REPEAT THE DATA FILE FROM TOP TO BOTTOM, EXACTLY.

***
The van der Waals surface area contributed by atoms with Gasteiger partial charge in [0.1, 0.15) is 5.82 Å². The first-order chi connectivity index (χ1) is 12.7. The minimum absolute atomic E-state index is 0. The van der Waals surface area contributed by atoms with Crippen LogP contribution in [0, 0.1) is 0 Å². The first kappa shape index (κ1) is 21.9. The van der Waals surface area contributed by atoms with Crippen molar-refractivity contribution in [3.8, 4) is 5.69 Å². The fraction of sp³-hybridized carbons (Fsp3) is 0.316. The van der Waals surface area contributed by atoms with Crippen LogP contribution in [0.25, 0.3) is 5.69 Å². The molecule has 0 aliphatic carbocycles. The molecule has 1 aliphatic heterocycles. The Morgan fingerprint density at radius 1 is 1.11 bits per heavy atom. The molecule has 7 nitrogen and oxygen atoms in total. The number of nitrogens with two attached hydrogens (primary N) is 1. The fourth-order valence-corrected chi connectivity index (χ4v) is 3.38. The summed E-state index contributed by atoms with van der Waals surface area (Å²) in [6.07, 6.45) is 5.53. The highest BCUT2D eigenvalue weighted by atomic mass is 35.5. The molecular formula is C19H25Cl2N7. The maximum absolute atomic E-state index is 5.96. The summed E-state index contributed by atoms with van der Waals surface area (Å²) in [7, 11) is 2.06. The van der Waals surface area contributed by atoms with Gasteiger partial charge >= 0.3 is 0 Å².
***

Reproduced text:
The van der Waals surface area contributed by atoms with Gasteiger partial charge in [0.1, 0.15) is 5.82 Å². The first-order chi connectivity index (χ1) is 12.7. The minimum absolute atomic E-state index is 0. The van der Waals surface area contributed by atoms with Crippen LogP contribution in [0, 0.1) is 0 Å². The first kappa shape index (κ1) is 21.9. The van der Waals surface area contributed by atoms with Crippen molar-refractivity contribution in [3.8, 4) is 5.69 Å². The fraction of sp³-hybridized carbons (Fsp3) is 0.316. The van der Waals surface area contributed by atoms with Crippen LogP contribution in [0.25, 0.3) is 5.69 Å². The molecule has 0 aliphatic carbocycles. The molecule has 1 aliphatic heterocycles. The Morgan fingerprint density at radius 1 is 1.11 bits per heavy atom. The molecule has 7 nitrogen and oxygen atoms in total. The number of nitrogens with two attached hydrogens (primary N) is 1. The fourth-order valence-corrected chi connectivity index (χ4v) is 3.38. The summed E-state index contributed by atoms with van der Waals surface area (Å²) in [6.07, 6.45) is 5.53. The highest BCUT2D eigenvalue weighted by atomic mass is 35.5. The molecular formula is C19H25Cl2N7. The maximum absolute atomic E-state index is 5.96. The summed E-state index contributed by atoms with van der Waals surface area (Å²) in [7, 11) is 2.06. The van der Waals surface area contributed by atoms with Gasteiger partial charge >= 0.3 is 0 Å².